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correct paddle board for flat water paddling

Choosing the Correct Board for Flatwater Paddling

Choosing the Correct Board for Flatwater Paddling

Whether you are planning to build a new board for the surf zone, flatwater paddling or for downwind runs, the correct board for your size and for the conditions you paddle are critical for being able to get the most out of your new equipment. Your level of experience is also a major factor when choosing the right board for optimal performance. Building a board for the conditions you typically paddle will keep the “stoke meter” maxed out whereas a board that is not right for you will be a lesson in frustration.

3 Things to Consider Selecting a Board

  • Body size
  • Conditions paddling in
  • Level of experience

Flatwater Defined

Let’s start by talking about flatwater paddling and boards designed specifically for the purpose of flatwater paddling. What does the term “flatwater” mean? As it turns out there isn’t just one description. For the purposes of our discussion we will say that flatwater is any paddling venue where waves that can be ridden are not a factor. This includes a wide range of conditions, but the essence of “flatwater” is a surface condition where there is either no wind, or the wind that exists produces waves of a size that can’t be “picked up” and ridden by paddling. In general, boards designed for flatwater paddling have a limited rocker profile, meaning that the curve of the bottom from nose to tail is relatively flat. There can be some curve to this line but generally there isn’t much. This produces hull characteristics that perform well in conditions that are on the calmer end of the wind generated, surface turbulence spectrum. Flat rocker profiles tend to track straighter and “push” less water.

correct paddle board for flat water paddling

Sizing a Flatwater Board for Increased Weight

One question I often get about flatwater boards is how to size a board as paddler weight and or loading on a board increases. Sizing a board for a specific paddler can be addressed in several different ways. One of the main features in boards that performs well for a given paddler weight is how the water exits off of the tail of the board. If the tail is submerged it’s like having the breaks on. There are two ways to keep the tail from dragging and keeping a clean release of water off of the tail as paddler weight increases. Either the width or the length of the board can be increased to upsize the volume of the board or the rocker profile can be increased to get the tail up and closer to the surface of the water. In some cases length can’t be increased if the board is to be used in any type of SUP racing venue where maximum lengths are specified (unlimited class excepted with no length maximum). In the case of increased rocker vs increased width, increasing the width would lead to a more stable paddling platform and increasing the rocker without increasing the width would lead to less stability for heavier paddlers, particularly in choppy or rough water conditions. Rocker profile increases work well to a point but every aspect of design needs to be considered as volume increases.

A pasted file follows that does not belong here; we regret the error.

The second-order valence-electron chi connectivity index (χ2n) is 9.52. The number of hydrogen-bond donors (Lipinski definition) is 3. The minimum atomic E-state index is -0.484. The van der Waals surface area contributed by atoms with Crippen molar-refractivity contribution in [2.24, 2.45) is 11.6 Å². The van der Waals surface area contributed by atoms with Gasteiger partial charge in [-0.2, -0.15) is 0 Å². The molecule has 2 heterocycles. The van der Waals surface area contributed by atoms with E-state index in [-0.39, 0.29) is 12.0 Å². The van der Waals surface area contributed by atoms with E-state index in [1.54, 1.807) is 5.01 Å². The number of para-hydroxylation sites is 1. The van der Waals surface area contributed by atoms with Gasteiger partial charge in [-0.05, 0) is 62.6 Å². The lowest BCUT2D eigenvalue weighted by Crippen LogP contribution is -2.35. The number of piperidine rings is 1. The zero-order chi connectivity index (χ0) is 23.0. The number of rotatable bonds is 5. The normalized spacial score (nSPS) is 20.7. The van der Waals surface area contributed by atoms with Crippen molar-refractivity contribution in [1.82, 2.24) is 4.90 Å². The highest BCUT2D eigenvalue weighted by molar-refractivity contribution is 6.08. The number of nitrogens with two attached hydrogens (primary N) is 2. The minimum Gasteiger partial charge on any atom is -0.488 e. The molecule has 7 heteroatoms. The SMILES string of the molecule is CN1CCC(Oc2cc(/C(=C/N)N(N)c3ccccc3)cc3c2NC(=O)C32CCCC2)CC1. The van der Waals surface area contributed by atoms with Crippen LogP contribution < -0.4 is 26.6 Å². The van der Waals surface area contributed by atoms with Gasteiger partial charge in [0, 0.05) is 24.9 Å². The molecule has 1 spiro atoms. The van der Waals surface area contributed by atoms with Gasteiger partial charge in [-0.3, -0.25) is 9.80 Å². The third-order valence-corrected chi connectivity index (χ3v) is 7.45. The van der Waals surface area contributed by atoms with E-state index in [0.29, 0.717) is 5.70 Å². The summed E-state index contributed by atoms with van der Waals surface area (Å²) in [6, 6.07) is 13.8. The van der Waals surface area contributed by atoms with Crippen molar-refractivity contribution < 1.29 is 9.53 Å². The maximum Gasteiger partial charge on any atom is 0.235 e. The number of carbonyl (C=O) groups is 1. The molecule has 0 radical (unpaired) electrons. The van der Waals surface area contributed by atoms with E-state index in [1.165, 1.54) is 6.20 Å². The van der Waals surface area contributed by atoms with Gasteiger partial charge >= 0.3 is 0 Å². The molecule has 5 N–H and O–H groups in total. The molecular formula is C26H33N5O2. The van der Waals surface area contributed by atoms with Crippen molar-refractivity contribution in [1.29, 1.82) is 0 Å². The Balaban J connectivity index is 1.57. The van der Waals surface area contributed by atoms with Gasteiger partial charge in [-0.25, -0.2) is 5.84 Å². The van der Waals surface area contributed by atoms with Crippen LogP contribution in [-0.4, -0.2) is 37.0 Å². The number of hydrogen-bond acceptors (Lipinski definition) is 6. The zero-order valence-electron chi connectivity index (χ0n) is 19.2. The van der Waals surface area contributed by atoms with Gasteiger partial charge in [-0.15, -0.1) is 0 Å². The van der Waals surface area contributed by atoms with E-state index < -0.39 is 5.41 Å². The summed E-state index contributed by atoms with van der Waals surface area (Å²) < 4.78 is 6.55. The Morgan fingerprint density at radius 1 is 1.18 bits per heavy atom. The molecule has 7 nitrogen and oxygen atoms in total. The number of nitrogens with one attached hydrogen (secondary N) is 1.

2 Key Components for Increased Loading

  • Increase width or length to upsize volume of the board
  • Increase rocker profile to get tail up and closer to surface of water

Most hollow wood and production foam/glass manufacturers measure their boards in several ways using the most common values of length, width, thickness and total volume in liters. But in addition to these measurements, paddler experience should always be a consideration in the mix when choosing a board. For paddlers weighing over 250 pounds (113 kg) it’s difficult to find a big enough board without moving up to what’s called the “unlimited” class board which is anything over 14’ in overall length.  Adding width and rocker helps as paddler weight increases but at some point, the boards become very bulky and slow to paddle.

Test Paddle Before Buying

Regardless of whether you are buying a production board or building a hollow wood board, it is important to test paddle a few boards before you decide which is the right board for you. It’s not always easy to find a dealer or rental venue to sample the various designs and options available, but it could save you from buying a board that is the wrong size for your weight or the wrong shape for the conditions you typically paddle.

If you are building a board you will be spending a great deal of time creating your new “stick” and you want to make sure that at the end of the process you have created a board that will be fun to paddle for many years.